Pairing/Character: Veronica centric with Beaver, musings on most major and a few minor characters including, but not limited to, Mac, Wallace, Gia, Lilly and Dick.
Word Count: 677
Summary: She’s on the roof of the Neptune Grand, and everyone is there.
Spoilers: Pretty much just Not Pictured, though bits of seasons 1 and 2 may have leaked in as well.
Soundtrack: Led Zeppelin (Stairway To Heaven, When the Levee Breaks), Coldplay (Talk)
Author's Note: I've had the first three or four paragraphs in the works for around four months, so they're going to be quite a bit more polished, as a warning. Understandably I'm more secure about the first half of the fic than the second, but mostly I'm just happy to have finished. Additionally, this narrative is Veronica dreaming, if it wasn't already clear.
Phantasmagoria (N): (a) A fantastic sequence of haphazardly associative imagery, as seen in dreams or fever, or (b), A constantly changing scene composed of numerous elements.
Cassidy looks frail and febrile on the roof in Veronica's dreams, his mouth and spine curving into the same tortured shape as he looks at her, almost smirking, eyes dark. "That's what I thought," he says with the neon lights of Neptune playing across his pallor, and falls, without seeming to jump or even step, back still bent into an incomplete 9 or backwards C.
Sometimes, when she’s feeling literal, it is Logan who is there to hold her and he doesn't say a word. Logan's supposititious armor has been stripped away to reveal the boy, alone, soft and vulnerable and strong. He who had loaded his cannons with wit has no words left for Cassidy, frail and febrile, on the roof in Veronica's dreams.
Other times it is Lilly who stands in front of her, bright hair waving, unafraid as she is, in the wind, and when Cassidy bitterly asks his question Lilly puts her hands on her sassily slanted hips, tilts her head and says, "Hello?! Um, who are you talking to, again?"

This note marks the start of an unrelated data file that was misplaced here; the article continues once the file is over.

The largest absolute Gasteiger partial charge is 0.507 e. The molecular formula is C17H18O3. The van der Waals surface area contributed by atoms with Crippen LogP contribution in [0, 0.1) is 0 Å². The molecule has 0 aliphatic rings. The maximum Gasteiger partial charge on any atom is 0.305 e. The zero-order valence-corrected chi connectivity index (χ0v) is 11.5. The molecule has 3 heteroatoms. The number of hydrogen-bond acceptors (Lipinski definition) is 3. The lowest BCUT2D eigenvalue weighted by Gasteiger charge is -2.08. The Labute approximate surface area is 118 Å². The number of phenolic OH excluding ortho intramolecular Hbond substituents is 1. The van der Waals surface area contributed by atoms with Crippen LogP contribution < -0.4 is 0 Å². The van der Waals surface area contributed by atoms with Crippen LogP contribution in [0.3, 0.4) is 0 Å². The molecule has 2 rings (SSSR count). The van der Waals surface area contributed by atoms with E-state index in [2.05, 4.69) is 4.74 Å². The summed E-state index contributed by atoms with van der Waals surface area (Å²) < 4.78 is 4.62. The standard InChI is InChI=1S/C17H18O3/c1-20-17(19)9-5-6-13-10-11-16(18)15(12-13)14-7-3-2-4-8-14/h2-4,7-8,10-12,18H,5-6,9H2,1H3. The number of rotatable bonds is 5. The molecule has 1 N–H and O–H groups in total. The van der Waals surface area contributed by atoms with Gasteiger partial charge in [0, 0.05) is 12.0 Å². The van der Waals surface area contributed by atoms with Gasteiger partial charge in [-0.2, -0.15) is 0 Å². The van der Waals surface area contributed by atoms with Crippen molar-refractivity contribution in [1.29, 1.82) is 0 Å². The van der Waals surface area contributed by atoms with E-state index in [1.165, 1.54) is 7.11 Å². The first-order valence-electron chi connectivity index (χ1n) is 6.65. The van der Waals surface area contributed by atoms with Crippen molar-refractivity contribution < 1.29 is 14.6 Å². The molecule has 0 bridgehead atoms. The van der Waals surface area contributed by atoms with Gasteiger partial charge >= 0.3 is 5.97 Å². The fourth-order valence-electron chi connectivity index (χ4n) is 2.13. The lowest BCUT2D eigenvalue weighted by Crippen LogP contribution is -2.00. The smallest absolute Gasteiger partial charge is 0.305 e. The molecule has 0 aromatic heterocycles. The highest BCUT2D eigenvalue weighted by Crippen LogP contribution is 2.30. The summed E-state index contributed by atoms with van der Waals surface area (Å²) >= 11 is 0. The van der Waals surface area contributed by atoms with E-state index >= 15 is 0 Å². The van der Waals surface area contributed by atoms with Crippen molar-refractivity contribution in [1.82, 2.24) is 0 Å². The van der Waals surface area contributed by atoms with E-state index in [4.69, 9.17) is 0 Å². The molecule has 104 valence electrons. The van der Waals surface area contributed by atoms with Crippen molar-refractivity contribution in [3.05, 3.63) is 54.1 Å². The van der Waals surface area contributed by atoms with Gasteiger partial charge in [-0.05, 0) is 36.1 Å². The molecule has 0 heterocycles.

When it is Wallace who shares the scene he doesn't say Cassidy's name or his burden, but he does say "Stop!" and when Cassidy asks the question Wallace doesn't pause like Logan does or slant sassy hips like Lilly. Wallace is terrified and unsure but he says, "Don't be a coward, man. Think about your family."
"What's left of it," says Cassidy acidly.
"What's left of it," agrees Wallace, face grave.
Veronica doesn't like Dick, but when he joins her to see Beaver fall she cannot blame him, thinking it cruel that he cannot experience this moment, that the memory that will be forever bound to him is not even his. Dick feels the pain, but it isn't him who heard his brother's last words, who saw him when he was not acting. This way, on the roof in Veronica’s dreams, he doesn't have to share Beaver--Cassidy?-- with anyone, or at least not as much.
After Mac's turn Veronica thinks that Beaver was right to confine her to the room, because he doesn't wait for an exit line, but leaps to the sound of Mac's sniffles and escapes the shame.
Veronica doesn’t know why it is raining when Gia twists her narrow body into an imitation of Cassidy’s as she finally meets her father, all her happy memories curling up at the edges, turning to ash and flame. In a strange way they are related, Gia and Beaver, forever bound to a father they hardly knew and a man—or a boy—who died in the air, falling, flying.
How strange it was to meet her father on the roof, but it didn’t occur to her at the time. Keith shoots Beaver down as he stands. It wouldn’t be the first time.
It’s like she’s running out of people, because soon Lianne’s sodden, snotty, mucoidal mass is slumped slackly next to her watching frail and febrile Cassidy on the roof in Veronica’s dreams. Veronica doesn’t want her in this moment. She’s got enough weighing on her. That’s why she’s almost happy to see Duncan’s arduously noble profile furrow with incomprehension and fear, why she’s (almost, but not quite) glad to hold Meg’s hand as Cassidy goes to meet her.
It’s the roof of the Neptune Grand and everyone is there. Veronica is in bizarro world because she is popular, in a sick kind of way, as everyone from Madison Sinclair to Gia Goodman’s little brother slumps and sits and stands next to her, trying desperately to share the memory and shoulder the pain. They run together in mass globs of flesh coloured paint after a while, unimportant because in the end it’s only her there on that roof, and it’s only her shoulders upon which the burden rests. And this is where it ends, but before the fade-out can bring blissful oblivion the timeline churns back to the beginning and on her carousel of ghosts Veronica watches the fall again.
She wakes up to the sound of a body falling, and she is alone.